When his turn came he stopped for a moment. As I gave him his hat he looked up and smiled wistfully.
“We missed you,” he said simply, with an expression of whimsy on his kind face. And instead of the customary dime, he dropped a quarter in the slot! And from that day on, his tip has been a quarter. But never another word besides the “thank you”.
There’s a story told about Mr. Zukor that I don’t particularly believe, but it’s good enough to pass on here. It concerns the time of the introduction of Vita Glass, the glass that’s said to permit the vital actinic (a good word that) ray of sunshine to pass through it.
Mr. Zukor was visiting someone in a palatial office suite when he noticed the glass set in the frames. He asked about it and was told of its health-giving qualities. He deemed it an excellent idea, and when he returned to his own beautiful office, he called in the building engineer and gave an order.
“I want Vita Glass put in all around.”
“Yes, sir, Mr. Zukor.”
And Mr. Zukor pondered on the beneficial qualities of this new invention. The next day when he came to his office in the morning he looked for his Vita Glass improvements and was dismayed to find that not only had Vita Glass been installed, but the other windows had been left intact. The Vita Glass was on the outside and the regular
panes on the inside, giving enough improvement to permit the sun to penetrate the new glass and sunbake the regular windows, but no further!
His ex-partner Jesse Lasky always ate at Sardi’s too. One day Mr. Lasky was in quite a hurry as he was leaving the restaurant, and instead of waiting for me to give him his hat, he reached for what he believed to be his own, and ran off. A moment later I discovered he had taken another man’s top piece. Grabbing the Lasky lid, I rushed after him into the street.
“Oh, Mr. Lasky!” I shouted, but he was half way down the block and failed to hear me. I followed hurriedly. When I finally neared him and called out his name again, he halted and turned around.
I’ve seen funny sights on the screen, but this real-life one came closest to winning a ribbon. Mr. Lasky had taken a hat at least three times too small for him and shoved it down on top of his head. There he stood, looking for all the world like an imitation of El Brendel, the funny little hat perched high on his head, a quizzical expression on his face. I was laughing so much that I could only wave his hat at him.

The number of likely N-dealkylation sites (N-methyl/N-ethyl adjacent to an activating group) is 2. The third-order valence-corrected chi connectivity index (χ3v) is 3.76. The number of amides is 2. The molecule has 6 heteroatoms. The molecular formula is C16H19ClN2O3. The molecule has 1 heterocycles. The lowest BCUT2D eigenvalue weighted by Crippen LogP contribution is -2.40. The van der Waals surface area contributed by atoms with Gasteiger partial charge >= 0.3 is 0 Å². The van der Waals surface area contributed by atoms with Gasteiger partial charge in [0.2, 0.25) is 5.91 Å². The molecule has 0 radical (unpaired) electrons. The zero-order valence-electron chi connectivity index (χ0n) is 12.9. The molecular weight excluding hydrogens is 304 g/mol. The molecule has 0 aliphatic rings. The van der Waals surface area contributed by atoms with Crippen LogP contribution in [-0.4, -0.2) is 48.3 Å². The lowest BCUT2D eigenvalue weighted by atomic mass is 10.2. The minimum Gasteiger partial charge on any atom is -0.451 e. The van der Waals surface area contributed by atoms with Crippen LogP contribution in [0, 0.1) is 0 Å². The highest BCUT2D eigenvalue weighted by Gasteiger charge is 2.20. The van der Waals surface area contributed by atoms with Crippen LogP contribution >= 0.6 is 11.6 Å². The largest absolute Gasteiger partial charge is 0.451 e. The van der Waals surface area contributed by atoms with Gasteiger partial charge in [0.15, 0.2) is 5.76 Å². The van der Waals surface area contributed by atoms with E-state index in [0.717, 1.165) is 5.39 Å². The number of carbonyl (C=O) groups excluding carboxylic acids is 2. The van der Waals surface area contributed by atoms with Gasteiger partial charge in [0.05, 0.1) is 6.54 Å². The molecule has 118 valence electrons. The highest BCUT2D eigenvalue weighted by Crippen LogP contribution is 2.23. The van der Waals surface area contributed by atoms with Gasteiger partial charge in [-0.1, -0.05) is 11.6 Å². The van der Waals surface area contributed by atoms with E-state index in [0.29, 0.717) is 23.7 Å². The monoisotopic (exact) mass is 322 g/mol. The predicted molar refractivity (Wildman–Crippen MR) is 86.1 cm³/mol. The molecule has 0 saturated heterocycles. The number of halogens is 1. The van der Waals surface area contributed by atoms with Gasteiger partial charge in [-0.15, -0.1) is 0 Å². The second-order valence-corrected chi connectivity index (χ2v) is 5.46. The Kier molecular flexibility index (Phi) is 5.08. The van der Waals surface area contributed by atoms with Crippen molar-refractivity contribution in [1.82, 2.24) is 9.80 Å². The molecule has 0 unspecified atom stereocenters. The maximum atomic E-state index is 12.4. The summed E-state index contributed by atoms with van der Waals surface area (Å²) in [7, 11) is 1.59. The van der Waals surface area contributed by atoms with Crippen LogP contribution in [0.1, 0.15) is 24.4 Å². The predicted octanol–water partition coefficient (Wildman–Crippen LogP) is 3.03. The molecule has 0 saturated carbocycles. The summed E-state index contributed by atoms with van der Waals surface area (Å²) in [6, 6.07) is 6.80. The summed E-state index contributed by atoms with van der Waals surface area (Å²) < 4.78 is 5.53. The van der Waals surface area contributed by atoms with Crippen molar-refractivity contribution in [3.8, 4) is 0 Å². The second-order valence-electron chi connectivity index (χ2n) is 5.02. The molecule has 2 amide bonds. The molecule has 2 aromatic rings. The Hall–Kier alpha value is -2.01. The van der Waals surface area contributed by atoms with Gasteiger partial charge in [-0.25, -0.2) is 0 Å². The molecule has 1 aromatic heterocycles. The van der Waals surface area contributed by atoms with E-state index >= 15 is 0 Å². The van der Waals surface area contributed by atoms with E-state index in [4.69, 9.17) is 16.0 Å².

He sensed the situation and laughed along with me.
“And I forgot to tip you, I was in such a hurry,” he admitted shamefacedly.
“I’ll tell you what, Mr. Lasky,” I offered. “Let’s flip the coin and make it double tip or nothing.”
We flipped. Of course little mercenary Renee won!
Being a student of human nature, more than one whose main objective in life is to get as much out of a customer as the traffic will bear, I don’t get much time to practice what I’ve learned. But the waiters are at it all the time. I mean all waiters. This is a general indictment.
Maybe you’ve never noticed, but you’re being taken care of by a smart waiter, he’s going to get you to tip him what he wants, just as sure as a magician can pull an unsuspected rabbit out of your ear. Waiters have a variety of ways of doing this.
A waiter, when he brings you your change, will take cash that makes the breaks all in his favor, whether it be nickel, dime or quarter ones. If the percentage on the dinner figures up with a nickel on the end the waiter brings the change in dime units so that you over-tip rather than under-tip. It works the same way with quarters and half-dollars. I ask you—how many people stop to ask a waiter for a quarter’s worth of change?
That’s not all. When he carries you the change on his tray, he arranges the money on the platter in such a skillful manner that you pick up your money in units, leaving his proposed tip intact.
His psychological tricks are numerous. At the end of a meal the waiter is almost always fussing around the table, pouring additional water, scraping up the crumbs, meddling with the salt cellar—anything to keep his formidable self nearby when you’re deciding on the tip. In such a situation you always thrown down the larger coin. Just watch yourself.
The smallest tip I ever received was a penny from the near-sighted gentleman. The largest was a hundred dollar bill which I later had to return.
Three men came into the restaurant one evening. One of them was a noted real estate promoter, and other two evidently a couple of prospects. All three were slightly alcoholized. When they had finished dinner they staggered to the booth for their hats. The promoter was taking the conversational lead.
“Cute, isn’t she?” he demanded of the others as he chucked me under the chin. The others and I agreed. His breath was driving me crazy.
“And just for being cute,” he continued, “I’m gonna give you a real present.”
With which he took out a one hundred dollar bill, and making sure it was open so that the others could see its denomination, he handed it to me.
“Oh, thank you, kind sir!” I fluttered in my best milkmaid tone, knowing full well that the tip was being given only to impress the other two men. I put the bill nearby where it would be handy later.
Sure enough the “big shot” returned an hour later. The effects of the liquor had partially worn off, and he seemed a bit worried.
“Are you the lady who checked out my hat before?” he asked me.
“If you can’t remember that far back I won’t tell you.”
“I think I made a mistake in my tip,” he stammered. “I believe I gave you a bill for a tip, didn’t I?”
“Well, I thought it was a dollar bill and now I find it must have been a hundred dollar bill. Surely you don’t think I—”
I gave back the bill. I’d suspected from the start that it was too good to be true.
“Next time my service charge will be twenty-five per cent,” I told him.